-Hitting on all cylinders so far.

-True love. “Well at sweet sixteen, I fell in love with a girl as sweet as could be.”

-Abandonment. “It only took a couple of days ‘fore she was rid of me.”

-Lifelong dedication. “She swore that she would be all mine and love me till the end.”

-Unrequited love. “But when I whispered in her ear, I lost another friend. Whoa.”

-Chorus. “Good times, bad times, you know I’ve had my share.
Well, my woman left home for a brown-eyed man,
But, I still don’t seem to care.”

-Whole note break. This gets better and better

-Enter, high, shrill, obnoxious guitar solo, ending in a riff that screams for release and recognition.

“I am here! Listen to me! Feel my agony!”

-Another chorus to bring you out of the clouds.

-ANOTHER bass solo.

-Loneliness. “I know what it means to be alone.”

-Homesick. “I sure do wish I was at home.

-Disregard for personal reputation as well as others and their opinions.
“I don’t care what the neighbors say.”

-Dedication to the fairer sex. “I’m gonna love you each and every day.”

-Closeness. “You can feel the beat within my heart.”

-Eternal companionship. “Realize sweet baby, we ain’t never gonna part.”

-Admiration. “I feel good when I look at you.” Fade…………………………………….

This is monumental. So many emotions and declarations in two minutes-forty six seconds, and he gets the girl back, in the end. All of this laid on top of a drum solo.
Great rock feel, great blues feel.

The first time I heard this tune, I was on my bicycle, again, I was only 15 years old, in south Aberdeen (my hometown in Washington state) and a buddy had one of the new transistor radios that was being made and sold around town. It was tuned to KGHO on AM. Those first two notes came out of that small speaker and it felt like I was listening to a live band. The impact was thunderous. Led Zeppelin had arrived.
Rock and roll had a new ruler with a job to do.

It was obvious that these guys had heard it all before and used the mistakes made by others to learn from. It was obvious that these guys wanted to go to the top, to stay on top, and they did stay on top. Even today, in 2016, anything that Led Zeppelin releases or any appearances they make, they rule from their throne.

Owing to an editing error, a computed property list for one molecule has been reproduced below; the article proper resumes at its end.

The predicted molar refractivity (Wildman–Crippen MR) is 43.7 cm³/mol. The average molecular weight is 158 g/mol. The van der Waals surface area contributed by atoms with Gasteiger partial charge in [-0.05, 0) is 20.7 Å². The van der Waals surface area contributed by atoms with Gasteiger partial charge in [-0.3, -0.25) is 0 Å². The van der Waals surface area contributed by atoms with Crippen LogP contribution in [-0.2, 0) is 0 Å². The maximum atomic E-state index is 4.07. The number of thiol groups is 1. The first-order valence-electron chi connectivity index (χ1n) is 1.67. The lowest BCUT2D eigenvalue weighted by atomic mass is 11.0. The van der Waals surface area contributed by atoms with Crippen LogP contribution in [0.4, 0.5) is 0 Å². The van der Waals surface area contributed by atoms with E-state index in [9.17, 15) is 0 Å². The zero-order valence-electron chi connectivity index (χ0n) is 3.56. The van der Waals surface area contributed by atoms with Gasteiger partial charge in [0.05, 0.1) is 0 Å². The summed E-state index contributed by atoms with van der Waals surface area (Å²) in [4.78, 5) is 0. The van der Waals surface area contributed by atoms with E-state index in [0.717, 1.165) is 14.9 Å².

“Celebration Day,” the DVD and BluRay release of their performance at the “Ahmet Ertegun Tribute” in London at the O2 Arena is a great example. Here’s a quote from Wikipedia;
“According to Guinness World Records 2009, the concert holds the world record for the “Highest Demand for Tickets for One Music Concert” as 20 million requests for the reunion show were rendered online.”
Whatever they do, people still want it.
They were recently honored at the Kennedy Center with the “Kennedy Center Honor.” Heart played “Stairway to Heaven” flawlessly, Jason Bonham took the drum throne to the top of the stairway.

So, my assessment is that “Good Times, Bad Times” is the rock and roll definition. It has everything in it that you can stuff into a rock and roll song. It’s new every time I hear it. I don’t hear anything new in it, but it has the same impact that I felt when I was just 15 years old. It gives me the feeling that I have just been through an experience that is earthquake worthy. It hammers, it screams, it soothes, it makes me want to inhale deeply.

If you have never owned “Led Zeppelin,” the eponymous debut album by this historical group of guys, push the rock aside that you are living under, get online or go to the music store and buy a copy. When the CD was released (I can’t find info on the year that happened,) no new material was added. It just didn’t need it. Nine tunes, the dictionary of rock and roll in one small collection of tunes. Just 44:26 total time to learn what you need to know. Two covers and one tune interpolating “The Hunter,” written by Booker T. Jones, Steve Cropper, Duck Dunn, Al Jackson, Jr.

Get yourself a copy, grab a brandy, sit down, shut the door, twist the knob to ten or eleven and be convinced, this is as good as it gets.

Thanks for looking,
Kelly J.